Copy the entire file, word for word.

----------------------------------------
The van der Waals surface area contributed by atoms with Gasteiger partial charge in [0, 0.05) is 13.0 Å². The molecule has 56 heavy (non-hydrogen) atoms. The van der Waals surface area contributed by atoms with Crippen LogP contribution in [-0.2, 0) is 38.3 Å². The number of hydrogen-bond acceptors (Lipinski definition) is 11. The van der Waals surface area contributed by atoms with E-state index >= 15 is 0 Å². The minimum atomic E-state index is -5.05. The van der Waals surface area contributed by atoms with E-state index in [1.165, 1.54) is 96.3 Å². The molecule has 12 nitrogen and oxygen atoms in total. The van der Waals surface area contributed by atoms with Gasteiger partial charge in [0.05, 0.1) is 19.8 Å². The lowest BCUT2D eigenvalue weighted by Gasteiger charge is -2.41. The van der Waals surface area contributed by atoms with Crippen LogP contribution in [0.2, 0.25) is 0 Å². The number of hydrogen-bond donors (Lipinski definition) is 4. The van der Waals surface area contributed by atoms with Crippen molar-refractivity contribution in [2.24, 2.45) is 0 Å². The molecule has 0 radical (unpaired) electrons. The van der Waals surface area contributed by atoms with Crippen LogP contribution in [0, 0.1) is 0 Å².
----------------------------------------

The van der Waals surface area contributed by atoms with Gasteiger partial charge in [0, 0.05) is 13.0 Å². The molecule has 56 heavy (non-hydrogen) atoms. The van der Waals surface area contributed by atoms with Crippen LogP contribution in [-0.2, 0) is 38.3 Å². The number of hydrogen-bond acceptors (Lipinski definition) is 11. The van der Waals surface area contributed by atoms with E-state index >= 15 is 0 Å². The minimum atomic E-state index is -5.05. The van der Waals surface area contributed by atoms with E-state index in [1.165, 1.54) is 96.3 Å². The molecule has 12 nitrogen and oxygen atoms in total. The van der Waals surface area contributed by atoms with Gasteiger partial charge in [0.05, 0.1) is 19.8 Å². The lowest BCUT2D eigenvalue weighted by Gasteiger charge is -2.41. The van der Waals surface area contributed by atoms with Crippen LogP contribution in [0.2, 0.25) is 0 Å². The number of hydrogen-bond donors (Lipinski definition) is 4. The van der Waals surface area contributed by atoms with Crippen molar-refractivity contribution in [2.24, 2.45) is 0 Å². The molecule has 0 radical (unpaired) electrons. The van der Waals surface area contributed by atoms with Crippen LogP contribution in [0, 0.1) is 0 Å².